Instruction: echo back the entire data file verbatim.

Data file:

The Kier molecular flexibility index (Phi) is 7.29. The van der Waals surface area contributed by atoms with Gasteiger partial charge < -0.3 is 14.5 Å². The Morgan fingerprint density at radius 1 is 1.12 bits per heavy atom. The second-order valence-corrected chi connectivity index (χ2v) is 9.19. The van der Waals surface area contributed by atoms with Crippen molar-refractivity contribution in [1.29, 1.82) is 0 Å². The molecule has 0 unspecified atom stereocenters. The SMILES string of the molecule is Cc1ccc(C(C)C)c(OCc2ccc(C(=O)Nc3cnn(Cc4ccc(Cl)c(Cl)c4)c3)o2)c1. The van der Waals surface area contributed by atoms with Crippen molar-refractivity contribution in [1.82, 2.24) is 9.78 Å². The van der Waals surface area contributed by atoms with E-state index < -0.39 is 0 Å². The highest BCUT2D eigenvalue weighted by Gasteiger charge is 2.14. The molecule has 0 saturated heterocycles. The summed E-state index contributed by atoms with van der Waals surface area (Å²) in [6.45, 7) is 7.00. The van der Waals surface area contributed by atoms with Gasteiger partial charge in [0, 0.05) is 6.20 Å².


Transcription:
The Kier molecular flexibility index (Phi) is 7.29. The van der Waals surface area contributed by atoms with Gasteiger partial charge < -0.3 is 14.5 Å². The Morgan fingerprint density at radius 1 is 1.12 bits per heavy atom. The second-order valence-corrected chi connectivity index (χ2v) is 9.19. The van der Waals surface area contributed by atoms with Crippen molar-refractivity contribution in [1.29, 1.82) is 0 Å². The molecule has 0 unspecified atom stereocenters. The SMILES string of the molecule is Cc1ccc(C(C)C)c(OCc2ccc(C(=O)Nc3cnn(Cc4ccc(Cl)c(Cl)c4)c3)o2)c1. The van der Waals surface area contributed by atoms with Crippen molar-refractivity contribution in [1.82, 2.24) is 9.78 Å². The van der Waals surface area contributed by atoms with E-state index < -0.39 is 0 Å². The highest BCUT2D eigenvalue weighted by Gasteiger charge is 2.14. The molecule has 0 saturated heterocycles. The summed E-state index contributed by atoms with van der Waals surface area (Å²) in [6.45, 7) is 7.00. The van der Waals surface area contributed by atoms with Gasteiger partial charge in [0, 0.05) is 6.20 Å².